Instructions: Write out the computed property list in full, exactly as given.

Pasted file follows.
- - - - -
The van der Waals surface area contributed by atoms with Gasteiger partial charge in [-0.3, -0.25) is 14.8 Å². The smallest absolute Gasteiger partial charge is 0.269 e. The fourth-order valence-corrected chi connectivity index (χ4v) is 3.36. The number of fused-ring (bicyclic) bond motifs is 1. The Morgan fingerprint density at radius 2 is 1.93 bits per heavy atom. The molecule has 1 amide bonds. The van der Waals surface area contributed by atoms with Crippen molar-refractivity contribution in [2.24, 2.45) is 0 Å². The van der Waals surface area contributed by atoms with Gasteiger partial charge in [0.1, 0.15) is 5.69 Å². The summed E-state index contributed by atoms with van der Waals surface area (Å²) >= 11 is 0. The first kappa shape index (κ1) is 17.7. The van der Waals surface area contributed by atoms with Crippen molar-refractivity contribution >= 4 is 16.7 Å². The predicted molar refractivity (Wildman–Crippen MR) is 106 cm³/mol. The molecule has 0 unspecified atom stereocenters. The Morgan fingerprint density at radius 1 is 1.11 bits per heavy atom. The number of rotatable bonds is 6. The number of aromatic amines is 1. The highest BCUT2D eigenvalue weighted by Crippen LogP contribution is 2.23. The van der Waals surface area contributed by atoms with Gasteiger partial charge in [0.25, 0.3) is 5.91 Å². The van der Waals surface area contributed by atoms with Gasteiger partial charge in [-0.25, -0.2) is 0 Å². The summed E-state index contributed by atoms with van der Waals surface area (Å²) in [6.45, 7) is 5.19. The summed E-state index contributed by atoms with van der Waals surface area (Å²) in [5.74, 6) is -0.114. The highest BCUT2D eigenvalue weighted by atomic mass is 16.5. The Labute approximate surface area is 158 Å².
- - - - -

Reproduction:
The van der Waals surface area contributed by atoms with Gasteiger partial charge in [-0.3, -0.25) is 14.8 Å². The smallest absolute Gasteiger partial charge is 0.269 e. The fourth-order valence-corrected chi connectivity index (χ4v) is 3.36. The number of fused-ring (bicyclic) bond motifs is 1. The Morgan fingerprint density at radius 2 is 1.93 bits per heavy atom. The molecule has 1 amide bonds. The van der Waals surface area contributed by atoms with Crippen molar-refractivity contribution in [2.24, 2.45) is 0 Å². The van der Waals surface area contributed by atoms with Gasteiger partial charge in [0.1, 0.15) is 5.69 Å². The summed E-state index contributed by atoms with van der Waals surface area (Å²) >= 11 is 0. The first kappa shape index (κ1) is 17.7. The van der Waals surface area contributed by atoms with Crippen molar-refractivity contribution >= 4 is 16.7 Å². The predicted molar refractivity (Wildman–Crippen MR) is 106 cm³/mol. The molecule has 0 unspecified atom stereocenters. The Morgan fingerprint density at radius 1 is 1.11 bits per heavy atom. The number of rotatable bonds is 6. The number of aromatic amines is 1. The highest BCUT2D eigenvalue weighted by Crippen LogP contribution is 2.23. The van der Waals surface area contributed by atoms with Gasteiger partial charge in [0.25, 0.3) is 5.91 Å². The van der Waals surface area contributed by atoms with Gasteiger partial charge in [-0.25, -0.2) is 0 Å². The summed E-state index contributed by atoms with van der Waals surface area (Å²) in [6.45, 7) is 5.19. The summed E-state index contributed by atoms with van der Waals surface area (Å²) in [5.74, 6) is -0.114. The highest BCUT2D eigenvalue weighted by atomic mass is 16.5. The Labute approximate surface area is 158 Å².